Thy handmaids, clad them o'er with purple beams

And azure wings, that up they flew so drest,
And spake the truth of thee on glorious themes

Before the Judge, who thenceforth bid thee rest
And drink thy fill of pare inimortal streams.



Fairfax, whose name in arms through Europe rings,

Filling each mouth with envy or with praise,
And all her jealous monarchs with amaze

And rumours loud, that daunt remotest kings,
Thy firm unshaken virtue ever brings

Victory home, though new rebellions raise
Their Hydra heads, and the false North displays
Her broken league to imp their serpent wings.

When Milton was first made Latin Secretary to Cromwell, he lodged at a Mr. Thomson's, next to the “Bull Head" Tavern, Charing Cross. Mrs. Thomson is supposed to have been the wife of his landlord.-NEWTON.

? Addressed to Fairfax at the sicge of Colchester, It was first printed. to

gether with the two following sonnets, and the two to Cyriack Skinner, at th end of Phillips's “Life of Milton," 1694. -WARTON.

3 The English Parliament held that the Scotch hud broken their covenant by marching into England, led by Hamilton,

O yet a nobler task awaits thy hand,

(For what can war, but endless war still breed !)

Till truth and right from violence be freed,
And public faith clear'd from the shameful brand

Of public fraud. In vain doth valour bleed,
While avarice and rapine share the land.

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CROMWELL, our chief of men, who through a cloud

Not of war only, but detractions rude,
Guided by faith and matchless fortitude,

and truth thy glorious way hast plough'd, And on the neck of crowned fortune proud

Hast rear'd God's trophies, and his work pursued, While Darwen stream' with blood of Scots imbrued,

And Dunbar field resounds thy praises loud, And Worcester's ? lanreat wreath. Yet much remains

To conquer still; peace hath her victories

No less renown'd than war: new foes arise
Threatening to bind our souls with secular chains ::

Help us to save free conscience from the paw
Of hireling wolves, whose gospel is their maw.

I A small river near Preston, in lancashire, where Cromwell defeated the Scots under the Duke of Hamilton in August, 1648.

→ Dunbar and Worcester were both

fought September 8-one 1650, the other

3 He alludes to the Preshyterian clergy.
They tried to persuade Cromwell to use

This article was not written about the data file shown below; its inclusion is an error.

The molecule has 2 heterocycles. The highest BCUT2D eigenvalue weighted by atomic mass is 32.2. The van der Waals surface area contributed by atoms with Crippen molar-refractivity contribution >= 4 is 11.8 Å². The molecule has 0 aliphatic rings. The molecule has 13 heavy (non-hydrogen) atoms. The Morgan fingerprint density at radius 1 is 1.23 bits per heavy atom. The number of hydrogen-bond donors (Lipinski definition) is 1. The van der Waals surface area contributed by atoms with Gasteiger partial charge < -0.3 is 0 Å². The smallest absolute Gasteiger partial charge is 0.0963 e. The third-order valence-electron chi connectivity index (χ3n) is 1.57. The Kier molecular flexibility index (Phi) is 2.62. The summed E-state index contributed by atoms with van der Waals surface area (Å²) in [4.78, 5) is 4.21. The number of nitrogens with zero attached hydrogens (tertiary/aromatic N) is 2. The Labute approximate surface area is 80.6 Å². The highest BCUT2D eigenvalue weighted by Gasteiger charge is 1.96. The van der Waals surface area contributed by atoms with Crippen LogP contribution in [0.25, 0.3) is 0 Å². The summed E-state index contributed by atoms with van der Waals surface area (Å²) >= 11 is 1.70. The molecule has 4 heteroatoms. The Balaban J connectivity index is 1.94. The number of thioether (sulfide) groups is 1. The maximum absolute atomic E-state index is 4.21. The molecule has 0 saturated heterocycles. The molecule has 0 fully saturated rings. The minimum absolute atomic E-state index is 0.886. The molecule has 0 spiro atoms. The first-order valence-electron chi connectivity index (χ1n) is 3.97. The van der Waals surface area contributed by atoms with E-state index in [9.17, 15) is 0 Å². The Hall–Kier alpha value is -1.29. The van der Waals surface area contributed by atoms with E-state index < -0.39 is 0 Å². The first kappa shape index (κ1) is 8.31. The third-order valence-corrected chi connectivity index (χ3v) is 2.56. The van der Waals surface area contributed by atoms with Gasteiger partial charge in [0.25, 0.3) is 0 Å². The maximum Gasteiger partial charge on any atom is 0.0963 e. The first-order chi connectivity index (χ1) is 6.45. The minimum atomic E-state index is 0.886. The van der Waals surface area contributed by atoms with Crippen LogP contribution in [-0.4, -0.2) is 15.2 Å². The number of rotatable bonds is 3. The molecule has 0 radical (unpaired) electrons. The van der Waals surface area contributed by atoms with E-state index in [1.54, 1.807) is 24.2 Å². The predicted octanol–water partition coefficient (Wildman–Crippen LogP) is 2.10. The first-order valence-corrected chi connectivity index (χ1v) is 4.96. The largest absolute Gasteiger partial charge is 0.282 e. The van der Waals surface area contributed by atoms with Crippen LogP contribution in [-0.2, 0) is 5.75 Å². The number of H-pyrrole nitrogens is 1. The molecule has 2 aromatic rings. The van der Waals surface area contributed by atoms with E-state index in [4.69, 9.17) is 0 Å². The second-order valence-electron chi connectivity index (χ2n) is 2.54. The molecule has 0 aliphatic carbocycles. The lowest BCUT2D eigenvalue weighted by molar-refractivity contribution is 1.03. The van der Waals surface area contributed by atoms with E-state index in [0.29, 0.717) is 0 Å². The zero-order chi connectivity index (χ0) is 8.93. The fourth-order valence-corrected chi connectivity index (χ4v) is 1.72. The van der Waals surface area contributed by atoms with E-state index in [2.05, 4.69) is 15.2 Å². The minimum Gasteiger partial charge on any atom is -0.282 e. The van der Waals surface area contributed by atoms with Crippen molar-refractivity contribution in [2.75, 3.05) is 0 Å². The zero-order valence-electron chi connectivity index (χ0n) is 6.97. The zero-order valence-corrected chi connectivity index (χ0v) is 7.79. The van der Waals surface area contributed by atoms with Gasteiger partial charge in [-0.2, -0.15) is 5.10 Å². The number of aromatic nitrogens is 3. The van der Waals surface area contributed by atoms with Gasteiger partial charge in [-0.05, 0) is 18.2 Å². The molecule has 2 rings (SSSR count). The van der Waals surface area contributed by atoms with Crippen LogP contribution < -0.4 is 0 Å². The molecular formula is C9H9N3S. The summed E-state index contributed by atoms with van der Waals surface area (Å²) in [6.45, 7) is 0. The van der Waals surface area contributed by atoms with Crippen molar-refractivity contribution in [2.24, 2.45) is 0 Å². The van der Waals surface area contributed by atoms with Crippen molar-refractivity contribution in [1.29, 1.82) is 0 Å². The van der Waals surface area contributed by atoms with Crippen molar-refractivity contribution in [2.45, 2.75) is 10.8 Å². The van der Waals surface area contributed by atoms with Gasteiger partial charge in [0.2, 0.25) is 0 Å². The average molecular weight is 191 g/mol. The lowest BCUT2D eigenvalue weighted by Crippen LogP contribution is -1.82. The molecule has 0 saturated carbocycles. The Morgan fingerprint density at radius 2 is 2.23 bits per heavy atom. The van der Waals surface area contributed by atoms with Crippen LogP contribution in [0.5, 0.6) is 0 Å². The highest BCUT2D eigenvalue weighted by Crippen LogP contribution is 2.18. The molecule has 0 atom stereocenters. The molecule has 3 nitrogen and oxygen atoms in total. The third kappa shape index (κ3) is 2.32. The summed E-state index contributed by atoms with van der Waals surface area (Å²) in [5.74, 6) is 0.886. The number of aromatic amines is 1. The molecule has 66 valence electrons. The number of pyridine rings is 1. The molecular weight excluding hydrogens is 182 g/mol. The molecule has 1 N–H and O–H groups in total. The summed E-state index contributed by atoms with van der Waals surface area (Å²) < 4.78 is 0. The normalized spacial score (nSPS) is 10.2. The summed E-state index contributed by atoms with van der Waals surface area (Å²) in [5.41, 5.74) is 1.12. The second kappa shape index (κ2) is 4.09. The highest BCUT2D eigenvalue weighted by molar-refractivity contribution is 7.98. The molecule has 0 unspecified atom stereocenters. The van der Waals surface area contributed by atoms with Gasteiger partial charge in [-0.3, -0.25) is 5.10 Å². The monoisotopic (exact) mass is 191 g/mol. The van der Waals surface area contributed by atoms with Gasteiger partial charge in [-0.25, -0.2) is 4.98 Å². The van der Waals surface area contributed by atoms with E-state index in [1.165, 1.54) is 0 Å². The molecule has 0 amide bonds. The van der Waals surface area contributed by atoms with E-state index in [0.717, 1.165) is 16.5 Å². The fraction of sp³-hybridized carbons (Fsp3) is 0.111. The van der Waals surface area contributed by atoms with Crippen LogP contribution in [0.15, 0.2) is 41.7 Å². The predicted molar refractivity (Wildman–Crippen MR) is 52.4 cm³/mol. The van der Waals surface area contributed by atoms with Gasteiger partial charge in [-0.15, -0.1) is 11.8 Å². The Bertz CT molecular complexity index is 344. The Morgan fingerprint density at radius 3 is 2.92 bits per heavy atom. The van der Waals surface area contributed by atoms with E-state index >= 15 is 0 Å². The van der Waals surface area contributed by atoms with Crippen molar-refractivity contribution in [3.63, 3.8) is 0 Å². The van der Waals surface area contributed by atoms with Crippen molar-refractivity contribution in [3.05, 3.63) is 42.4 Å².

the secular power against Sectaries.





Vane, young in years, but in sage counsel old,

Tnan whom a better senator ne'er held
The helm of Rome, when gowns not arms repellid

The fierce Epirot and the African bold,
Whether to settle peace, or to unfold

The drift of hollow states ? hard to be spell’d,
Then to advise how war may, best upheld,

Move by her two main nerves, iron and gold
In all her equipage : besides to know

Both spiritual pow'r and civil, what each means

What severs each, thou hast learn'd, which few bavo
The bounds of either sword to thee we owe: Edone :

Therefore on thy firm hand Religion leans
In peace, and reckons thee her eldest son.



AVENGE, O Lord, thy slaughter'd saints, whose bones

Lie scatter'd on the Alpine mountains cold ;
Ev'n them who kept thy truth so pure of old,
When all our fathers worshipp'd stocks and stones,


1 This sonnet seems to have been written in behalf of the Independents against the Presbyterian hierarchy. Vane was the chief of the Independents, and therefore Milton's friend. He was a most eccentric character, a mixture of the wildest fanaticism and good sense. He was beheaded after the Restoration, 1662.– From WARIN.

2 The States of Holland,

3 In 1665 the Duke of Savoy determined to make his reformed sub

jects in Piedmont return to the Roman
Church. All who refused complianco
with the_sovereign's will were
sacred. Those who escaped, concealed
in their mountain fastnesses, sent to
Cromwell for relief. Milton's holy in-
dignation found expression in this fine
sonpet, which

of great effect. Cromwell commanded a general fast, and a national contribution for the relic of the sufferers. £40,000 were collected. He then wrote to the Duke: and so